Sports Commentary: Why Wimbledon Still Thrills

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The unassuming hero of Jonas Karlsson's clever, Kafkaesque parable is the opposite of a malcontent. Despite scant education, a limited social life, and no prospects for success as it is usually defined, he's that rarity, a most happy fella with an amazing ability to content himself with very little. But one day, returning to his barebones flat from his dead-end, part-time job at a video store, he finds an astronomical bill from an entity called W.R.D. He assumes it's a scam. Actually, it is more sinister-- and it forces him to take a good hard look at his life and values.

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Donald Trump picked a military town, Virginia Beach, Va., to give a speech Tuesday on how he would go about reforming the Department of Veterans Affairs if elected.

He blamed the Obama administration for a string of scandals at the VA during the past two years, and claimed that his rival, Hillary Clinton, has downplayed the problems and won't fix them.

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The season for blueberries used to be short. You'd find fresh berries in the store just during a couple of months in the middle of summer.

Now, though, it's always blueberry season somewhere. Blueberry production is booming. The berries are grown in Florida, North Carolina, New Jersey, Michigan and the Pacific Northwest — not to mention the southern hemisphere.

But in any one location, the season is still short. And this means that workers follow the blueberry harvest, never staying in one place for long.

More than 4 in 10 working Americans say their job affects their overall health, with stress being cited most often as having a negative impact.

That's according to a new survey about the workplace and health from NPR, the Robert Wood Johnson Foundation and the Harvard T.H. Chan School of Public Health.

While it may not sound so surprising that work affects health, when we looked more closely, we found one group was particularly affected by stress on the job: the disabled.

If you've stepped foot in a comic book store in the past few years, you'll have noticed a distinct shift. Superheroes, once almost entirely white men, have become more diverse.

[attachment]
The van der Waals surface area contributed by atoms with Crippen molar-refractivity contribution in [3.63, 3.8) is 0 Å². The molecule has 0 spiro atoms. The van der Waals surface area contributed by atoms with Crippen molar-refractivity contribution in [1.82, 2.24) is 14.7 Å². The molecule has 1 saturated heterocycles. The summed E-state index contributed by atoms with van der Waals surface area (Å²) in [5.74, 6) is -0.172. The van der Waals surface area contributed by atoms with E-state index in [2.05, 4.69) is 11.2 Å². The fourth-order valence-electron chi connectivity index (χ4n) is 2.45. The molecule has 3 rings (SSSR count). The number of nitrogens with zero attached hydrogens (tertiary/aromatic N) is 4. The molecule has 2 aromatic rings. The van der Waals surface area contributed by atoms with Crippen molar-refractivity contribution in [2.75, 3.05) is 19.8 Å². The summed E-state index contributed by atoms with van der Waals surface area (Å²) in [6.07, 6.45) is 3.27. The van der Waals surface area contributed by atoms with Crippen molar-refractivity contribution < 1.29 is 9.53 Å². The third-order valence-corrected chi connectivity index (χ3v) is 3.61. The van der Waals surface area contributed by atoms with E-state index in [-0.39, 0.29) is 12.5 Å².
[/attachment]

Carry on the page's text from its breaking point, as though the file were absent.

There's been a biracial Spider-Man, a Muslim Ms. Marvel, and just last week, Marvel announced that the new Iron Man will be a teenage African-American girl.

Joining this lineup today is Kong Kenan, a Chinese boy who, as part of a reboot of the DC comics universe, is one of four characters taking up Superman's mantle.

On Tuesday, an international tribunal soundly rejected Beijing's extensive claims in the South China Sea, an area where China has been building islands and increasing its military activity.

The case before the international tribunal in the Hague was brought by the Philippines, challenging what's widely seen as a territorial grab by Beijing. The tribunal essentially agreed. Beijing immediately said the decision was null and void and that it would ignore it. There are concerns now that the tribunal's decision could inflame tensions between the U.S. and China.

The deaths last week of three African-American men in encounters with police, along with the killing of five Dallas officers by a black shooter, have left many African-American gun owners with conflicting feelings; those range from shock to anger and defiance. As the debate over gun control heats up, some African-Americans see firearms as critical to their safety, especially in times of racial tension.

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Cain Accuser Issues Statement, Alleges 'More Than One Incident' Of Harassment

Nov 4, 2011

A woman who accused GOP presidential candidate Herman Cain of sexual harassment when he headed the National Restaurant Association in the late 1990s alleged Friday that the incidents were "a series of inappropriate behaviors and unwanted advances from the CEO."

In a brief statement released by her lawyer, the woman, who continued to maintain her anonymity, responded to Cain's claims this week that the harassment charges were either false, or that the woman had misinterpreted his brand of humor.

Her lawyer, Joel Bennett, said she decided to make the statement to refute Cain's denial, but declined to provide specific details of the alleged incidents of harassment.

"She has decided to not relive the specifics of the incidents," Bennett said in a statement outside his Georgetown office late Friday afternoon. His client was one of two women who received cash payments in 1999 settlements with the association to resolve harassment complaints.